Polycultural Me

What are you? is not a simple question


| September-October 1999


"So, what are you?" I don't know how many times people have asked me that. "Are you Puerto Rican? Dominican? Indian or something? You must be mixed." My stock answer has rarely changed: "My mom is from Jamaica but grew up in New York, and my father was from North Carolina but grew up in Boston. Both black."

My family has lived with "the question" for as long as I can remember. We're "exotics," all cursed with "good hair" and strange accents—we don't sound like we from da Souf or the Norwth, and don't have that West Coast-by-way-of-Texas Calabama thang going on. The only one with the real West Indian singsong vibe is my grandmother, who looks even more East Indian than my sisters. Whatever Jamaican patois my mom possessed was pummeled out of her by cruel preteens who never had sensitivity seminars in diversity. The result for us was a nondescript way of talking, walking, and being that made us not black enough, not white enough—just a bunch of not-quite-nappy-headed enigmas.

My mother never fit the "black momma" media image. A beautiful, demure, light brown woman, she didn't drink, smoke, curse, or say things like "Lawd Jesus" or "hallelujah," nor did she cook chitlins or gumbo. A vegetarian, she played the harmonium (a foot-pumped miniature organ), spoke softly with textbook diction, meditated, followed the teachings of Paramahansa Yogananda, and had wild hair like Chaka Khan. She burned incense in our tiny Harlem apartment, sometimes walked the streets barefoot, and, when she could afford it, cooked foods from the East.

To this day, my big sister gets misidentified for Pakistani or Bengali or Ethiopian. (Of course, changing her name from Sheral Anne Kelley to Makani Themba has not helped.) Not long ago, an Oakland cab driver, apparently a Sikh who had immigrated from India, treated my sister like dirt until he discovered that she was not a "scoundrel from Sri Lanka," but a common black American. Talk about ironic: How often are black women spared indignities because they are African American?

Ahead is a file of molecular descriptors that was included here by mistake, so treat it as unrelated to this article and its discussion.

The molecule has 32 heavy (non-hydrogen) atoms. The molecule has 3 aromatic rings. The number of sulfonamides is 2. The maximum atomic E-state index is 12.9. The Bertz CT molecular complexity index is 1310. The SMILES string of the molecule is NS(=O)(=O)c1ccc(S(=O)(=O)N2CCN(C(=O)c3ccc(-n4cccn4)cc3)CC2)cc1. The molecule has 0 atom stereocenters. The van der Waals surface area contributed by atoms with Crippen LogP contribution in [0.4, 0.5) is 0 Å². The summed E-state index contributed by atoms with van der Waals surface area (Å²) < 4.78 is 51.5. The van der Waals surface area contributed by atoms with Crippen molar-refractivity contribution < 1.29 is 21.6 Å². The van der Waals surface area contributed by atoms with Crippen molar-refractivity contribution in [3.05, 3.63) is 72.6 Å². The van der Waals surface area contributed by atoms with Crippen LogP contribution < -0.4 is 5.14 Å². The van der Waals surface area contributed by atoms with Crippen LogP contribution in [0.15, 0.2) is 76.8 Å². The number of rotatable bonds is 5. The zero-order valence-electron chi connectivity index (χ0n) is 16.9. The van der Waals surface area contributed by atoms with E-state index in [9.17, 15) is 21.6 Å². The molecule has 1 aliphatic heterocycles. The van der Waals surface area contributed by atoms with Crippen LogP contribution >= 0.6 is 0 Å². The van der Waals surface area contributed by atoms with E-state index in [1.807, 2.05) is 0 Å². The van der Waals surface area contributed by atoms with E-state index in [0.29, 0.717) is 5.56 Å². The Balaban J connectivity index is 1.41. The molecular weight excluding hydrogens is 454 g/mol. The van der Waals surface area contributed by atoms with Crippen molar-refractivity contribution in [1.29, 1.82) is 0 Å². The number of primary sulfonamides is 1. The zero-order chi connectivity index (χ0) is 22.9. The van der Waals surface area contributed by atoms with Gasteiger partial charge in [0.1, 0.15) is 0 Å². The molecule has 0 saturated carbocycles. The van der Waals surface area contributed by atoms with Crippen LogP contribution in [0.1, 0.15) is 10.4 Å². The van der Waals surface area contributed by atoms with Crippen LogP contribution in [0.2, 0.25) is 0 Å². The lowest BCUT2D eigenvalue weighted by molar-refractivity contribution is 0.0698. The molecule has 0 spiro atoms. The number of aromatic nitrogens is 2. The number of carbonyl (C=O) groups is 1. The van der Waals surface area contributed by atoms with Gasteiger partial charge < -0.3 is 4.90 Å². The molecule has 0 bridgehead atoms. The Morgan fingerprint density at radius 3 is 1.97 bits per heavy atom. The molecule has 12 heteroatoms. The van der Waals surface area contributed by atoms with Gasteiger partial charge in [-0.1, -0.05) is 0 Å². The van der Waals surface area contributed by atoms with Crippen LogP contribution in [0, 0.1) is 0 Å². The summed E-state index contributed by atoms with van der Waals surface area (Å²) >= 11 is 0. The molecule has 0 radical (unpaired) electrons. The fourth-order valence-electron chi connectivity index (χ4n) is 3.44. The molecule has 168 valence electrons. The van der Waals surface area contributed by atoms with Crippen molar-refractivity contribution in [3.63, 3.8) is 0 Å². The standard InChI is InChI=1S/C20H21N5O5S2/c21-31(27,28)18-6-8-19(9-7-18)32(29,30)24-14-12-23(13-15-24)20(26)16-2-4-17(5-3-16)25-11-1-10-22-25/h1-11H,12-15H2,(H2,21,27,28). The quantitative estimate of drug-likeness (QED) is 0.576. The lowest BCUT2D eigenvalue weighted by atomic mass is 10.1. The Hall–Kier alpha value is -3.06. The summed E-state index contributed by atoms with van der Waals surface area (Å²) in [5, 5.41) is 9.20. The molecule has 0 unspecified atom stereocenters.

"What are you?" dogged my little brother more than any of us. He came out looking just like his father, who was white. In the black communities of Los Angeles and Pasadena, my baby bro' had to fight his way into blackness, usually winning only when he invited his friends to the house. When he got tired of this, he became what people thought he was—a cool white boy. Today he lives in Tokyo, speaks fluent Japanese, and is happily married to a Japanese woman (who is actually Korean passing as Japanese!). He stands as the perfect example of our mulattoness: a black boy trapped in a white body who speaks English with a slight Japanese accent and has a son who will spend his life confronting "the question."

Although folk had trouble naming us, we were never blanks or aliens in a "black world." We were and are "polycultural," and I'm talking about all peoples in the Western world. It is not skin, hair, walk, or talk that renders black people so diverse. Rather, it is the fact that most of them are products of different "cultures"—living cultures, not dead ones. These cultures live in and through us every day, with almost no self-consciousness about hierarchy or meaning. "Polycultural" works better than "multicultural," which implies that cultures are fixed, discrete entities that exist side by side—a kind of zoological approach to culture. Such a view obscures power relations, but often reifies race and gender differences.














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